Back to Basics - Golden Oldies
Thanks to better care, feeding and treatment many ferrets now reach comparative old age. Veteran classes often have very high entry numbers and many ferrets aged six and above give the youngsters a run for their money in the racing classes. DR JUNE McNICHOLAS shows us how to give extra care and attention to our furry friends as they grow older.
(Photograph features June with Bracken who is at least seven years old.)
Although there's been a lot of research on the needs of older cats and dogs, especially in terms of nutrition, there is little, if any, advice on the needs of older ferrets. I've asked around my contacts in the vet and animal behaviour world and the people I regard as ferret experts have come up with these suggestions on how to make the later years of old friends happier, healthier and more comfortable.
The obvious possible change in needs is nutrition. We don't yet have 'senior' diets for ferrets in the same way as we do for cats and dogs but it is reasonable to suppose that the same pressures on older cat/dog digestive systems also apply to ferrets as they get older.
Quite simply their systems (like ours) lose a little bit of their efficiency with age. Digestion of food and the ability of the kidneys to deal with waste products are likely to reduce as an animal grows older. Cat and dog 'senior' diets tend to be slightly lower in protein and/or consist of very easily digested proteins such as poultry. Feeding recommendations for older animals usually move towards the 'little and often' regime to help digestive systems cope better.
Ferrets need a high protein diet so I wouldn't necessarily suggest lower than normal protein diets for older ferrets unless your vet feels this is necessary, such as where there are known kidney problems. However, older ferrets seem to do better on more fresh chicken/turkey/rabbit in their diets, plus their usual dry food fed ad lib. Encouraging little and often is also helpful.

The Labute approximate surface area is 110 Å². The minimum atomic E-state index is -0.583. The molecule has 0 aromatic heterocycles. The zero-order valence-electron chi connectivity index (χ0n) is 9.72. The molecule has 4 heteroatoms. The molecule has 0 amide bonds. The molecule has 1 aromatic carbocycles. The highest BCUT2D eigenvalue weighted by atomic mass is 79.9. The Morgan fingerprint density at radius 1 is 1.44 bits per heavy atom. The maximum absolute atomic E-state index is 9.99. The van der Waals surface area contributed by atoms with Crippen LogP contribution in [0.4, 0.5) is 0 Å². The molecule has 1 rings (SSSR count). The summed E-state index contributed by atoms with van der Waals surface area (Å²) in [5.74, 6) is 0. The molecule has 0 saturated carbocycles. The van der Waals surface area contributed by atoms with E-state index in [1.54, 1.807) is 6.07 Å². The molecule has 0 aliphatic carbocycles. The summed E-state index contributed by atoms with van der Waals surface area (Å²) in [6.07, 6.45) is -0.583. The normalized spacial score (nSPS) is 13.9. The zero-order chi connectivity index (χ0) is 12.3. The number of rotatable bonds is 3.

Now, I firmly believe that ferrets of all ages are lazy when it comes to drinking water and this can cause problems for those with a high percentage of dry food in their diet. Older ferrets are even more likely to be lazy drinkers. It's been a bit of a soap-box thing with me for some time but I really believe that lots of digestive and kidney problems can be avoided if you give water bowls. Bottles are hard work (try it yourself!). Better still, give both - some to splash in, some to spill but still enough to drink freely! It's certainly an issue that many vets have raised and I've found it's been enormously useful for our old ferrets. A good rule of thumb is that a ferret tends to need to drink around 75ml-100ml of water daily.
Then there's accommodation. Again, like us, ferrets slow down (a bit!) as they age, and they can develop aches and stiffness. They also take longer to recover from illnesses and injuries. You might need to think about modifying accommodation such as taking out ramps or ladders, or making sure sleeping and feeding areas ar at levels they can easily reach without too much effort or risk of falling. We have single storey 'retirement bungalows' for our elderly residents. There can also be a problem where an older ferret lives with younger, more boisterous, companions. I was horrified when I realised that our old Griff was not bothering to push his way out of bed when he was under some of the others, and was less willing to insist on his position at the food bowls. Luckily, adding extra beds, hammocks and food bowls meant that we didn't have to resort to parting him from his friends, at least not so far.